The ruined city of Arg-e-Bam is made entirely of mud bricks, clay, straw and the trunks of palm trees. The Iranian city was originally founded during the Sassanian period (224-637 CE) and while some of the surviving structures date from before the 1100s, most of what remains was built during the Safavid period (1502-1722).
Bam prospered because of pilgrims visiting its Zoroastrian fire temple, which had been built early in the Sassanian period, and because Bam was a trading hub along the Silk Road. It was later the site of Jame Mosque, built during the Saffarian period (866-903 CE). Next to the mosque is the tomb of Mirza Naiim, a mystic and astronomer.
The city was largely abandoned since a series of invasions in the early 1800s. In 1953, work began to intensively restore Arg-e-Bam. Restoration work continued until December 26, 2003, when a massive earthquake hit the area -- an estimated 6.6 on the Richter Scale. Almost everything in Bam was destroyed. After that, restoration was given up, and today Arg-e-Bam is at the mercy of the elements.
click through the image gallery to see photographs of what Arg-e-Bam looks like today
There were dozens of language families, each the equivalent of the Indo-European family, before 1492. This map is a "simplified" one. In today's California, for instance, languages that are spoken by neighboring tribes are as different as French and Chinese.
Why did the Americas develop such linguistic diversity? Many linguists suspect that at least some of these separate families date back to separate migrations of different tribes from Asia who originally spoke unrelated languages. Linguistic and archaeological data hint at more than one migration from Asia into the Americas, all of them through Alaska.
Extra Fun Fact: see “Eskimo-Aleut” in northern North America? It is not colored because there is no evidence those languages are related to any other indigenous American languages!
Why did the medieval Europeans switch from tunics, which were favored by the earlier civilizations like Greeks and the Romans, to pants? The answer is simple: horses win wars. All around the world, societies which had mastered the art of horseback combat wiped out those that had not. The theory goes that men in battle need protect their most sensitive organ. So pants it was.
Tang Dynasty Scroll Describes How Not To Destroy A Kingdom
This one page from a manuscript dating to the Tang dynasty and found complete in a cave in Dunhuang, China. It is a Tang dynasty copy of "On the Fall of States," by Lu Ji (261-303), a writer of the Western Jin dynasty. "On The Fall of States" describes the rise and fall of the Eastern Wu in the Three Kingdoms period, as well as the meritorious contributions of the Lu family. Famous among ancient works on administration, "OntheFallofStates" argues that the key to a country's fortunes is to assess and employ people wisely.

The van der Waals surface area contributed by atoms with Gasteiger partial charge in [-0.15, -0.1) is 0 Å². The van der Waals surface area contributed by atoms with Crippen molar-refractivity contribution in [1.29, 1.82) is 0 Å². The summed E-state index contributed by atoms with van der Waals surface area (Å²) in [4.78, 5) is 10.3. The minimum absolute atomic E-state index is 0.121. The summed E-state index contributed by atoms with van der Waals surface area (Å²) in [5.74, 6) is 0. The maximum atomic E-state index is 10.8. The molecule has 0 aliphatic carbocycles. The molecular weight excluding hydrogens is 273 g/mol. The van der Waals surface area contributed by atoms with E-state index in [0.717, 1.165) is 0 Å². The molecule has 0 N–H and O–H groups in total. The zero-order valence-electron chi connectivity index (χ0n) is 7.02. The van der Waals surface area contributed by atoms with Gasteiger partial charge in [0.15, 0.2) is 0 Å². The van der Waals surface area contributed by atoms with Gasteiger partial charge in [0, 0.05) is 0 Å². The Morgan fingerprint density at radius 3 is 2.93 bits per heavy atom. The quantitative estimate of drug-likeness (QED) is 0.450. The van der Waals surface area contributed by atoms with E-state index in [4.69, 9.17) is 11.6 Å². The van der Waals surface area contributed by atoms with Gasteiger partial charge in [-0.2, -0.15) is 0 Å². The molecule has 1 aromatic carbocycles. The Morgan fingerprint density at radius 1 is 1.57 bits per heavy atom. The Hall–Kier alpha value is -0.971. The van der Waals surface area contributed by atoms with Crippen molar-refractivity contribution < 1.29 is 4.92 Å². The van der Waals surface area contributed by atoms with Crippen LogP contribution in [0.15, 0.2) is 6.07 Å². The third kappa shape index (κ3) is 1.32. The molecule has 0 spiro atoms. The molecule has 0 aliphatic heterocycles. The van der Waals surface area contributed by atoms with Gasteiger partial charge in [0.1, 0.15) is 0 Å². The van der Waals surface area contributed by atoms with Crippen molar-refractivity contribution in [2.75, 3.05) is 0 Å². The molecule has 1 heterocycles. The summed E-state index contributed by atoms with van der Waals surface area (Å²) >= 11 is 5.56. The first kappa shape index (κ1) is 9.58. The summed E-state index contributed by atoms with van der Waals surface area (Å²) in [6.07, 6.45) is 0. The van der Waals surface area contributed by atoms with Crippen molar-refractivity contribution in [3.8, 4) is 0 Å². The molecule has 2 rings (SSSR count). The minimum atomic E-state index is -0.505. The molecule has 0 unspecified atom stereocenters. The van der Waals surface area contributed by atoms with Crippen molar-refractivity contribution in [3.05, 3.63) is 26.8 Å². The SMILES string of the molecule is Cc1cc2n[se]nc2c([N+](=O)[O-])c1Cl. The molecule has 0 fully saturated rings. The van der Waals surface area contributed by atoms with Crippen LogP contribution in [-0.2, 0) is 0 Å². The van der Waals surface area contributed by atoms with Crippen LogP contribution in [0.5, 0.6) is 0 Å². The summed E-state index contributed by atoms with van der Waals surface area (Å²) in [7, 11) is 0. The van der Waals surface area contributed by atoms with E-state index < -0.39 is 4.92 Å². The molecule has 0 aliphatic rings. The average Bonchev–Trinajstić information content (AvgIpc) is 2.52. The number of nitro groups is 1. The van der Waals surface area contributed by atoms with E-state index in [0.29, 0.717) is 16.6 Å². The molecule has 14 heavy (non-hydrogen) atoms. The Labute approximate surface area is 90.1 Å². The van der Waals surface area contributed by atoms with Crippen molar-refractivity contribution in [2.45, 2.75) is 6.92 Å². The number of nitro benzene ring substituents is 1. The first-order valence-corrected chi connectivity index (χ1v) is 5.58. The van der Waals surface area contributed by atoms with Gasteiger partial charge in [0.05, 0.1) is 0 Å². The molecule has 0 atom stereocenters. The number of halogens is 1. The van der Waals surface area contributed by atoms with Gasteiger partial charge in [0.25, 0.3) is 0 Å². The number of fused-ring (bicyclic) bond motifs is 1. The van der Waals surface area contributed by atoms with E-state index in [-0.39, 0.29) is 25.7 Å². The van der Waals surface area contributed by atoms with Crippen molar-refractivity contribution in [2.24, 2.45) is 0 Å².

A huge cache of stone inscriptions from one of Africa's oldest written languages have been unearthed in a vast "city of the dead" in Sudan. The inscriptions are written in the obscure 'Meroitic' language, the oldest known written language south of the Sahara, which remains only partially deciphered. The city of the dead is Sedeinga, located on the western shore of the Nile River in Sudan, about 60 miles (100 kilometers) north of the river's third cataract. It was once part of Nubia, a gold-rich region south of Egypt, which was home to multiple great ancient kingdoms. Sedeinga itself holds the vestiges of at least 80 brick pyramids and more than 100 tombs from the kingdoms of Napata and Meroe, which lasted from the 600s BCE to the 300s CE. They were cosmopolitan kingdoms, mixing Egyptian culture and sub-Saharan culture. One of the finds in Sedeinga, for instance, is a temple to the Egyptian goddess Ma'at, but depicted with Sub-Saharan African features for the first known time.
Coin Collection From Classical Corinth Presents A Conundrum
A hoard of about 119 coins, together with an iron lock that may have locked the container holding the coins, have been found inside a collapsed building in the harbor of the ancient city of Corinth in Greece.
The earliest coin in the hoard dates to shortly after the death of Roman Emperor Constantine the Great (who reigned from 306-337 CE), while the most recent two coins in the stash date to the reign of Byzantine Emperor Anastasius I (who reigned from 491-518 CE). Based on their weight and size, the coins from Anastasius I's reign likely date to sometime between 491 and 498 CE, before Anastasius I reformed the Byzantine Empire's coinage system. So the building collapse no sooner than the 500 CE. When the coins come from is not the conundrum, however.
Why didn't anyone come to collect the stash after the building collapsed? That's the big mystery that has archaeologists scratching their heads. The coin collection represents significant wealth at the time, and the lack of bodies suggests the collection's owner wasn't killed when the structure collapsed. The coins were found just 12 to 16 inches (30-40 centimeters) below modern ground level. It wouldn't have been much work to retrieve the coins. But instead they were left, to be discovered by modern archaeologists. Not that the archaeologists are complaining!
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By Lillian Audette
This blog is a collection of the interesting, the weird, and sometimes the need-to-know about history, culled from around the internet. It has pictures, it has quotes, it occasionally has my own opinions on things. If you want to know more about anything posted, follow the link at the "source" on the bottom of each post. And if you really like my work, buy me a coffee or become a patron!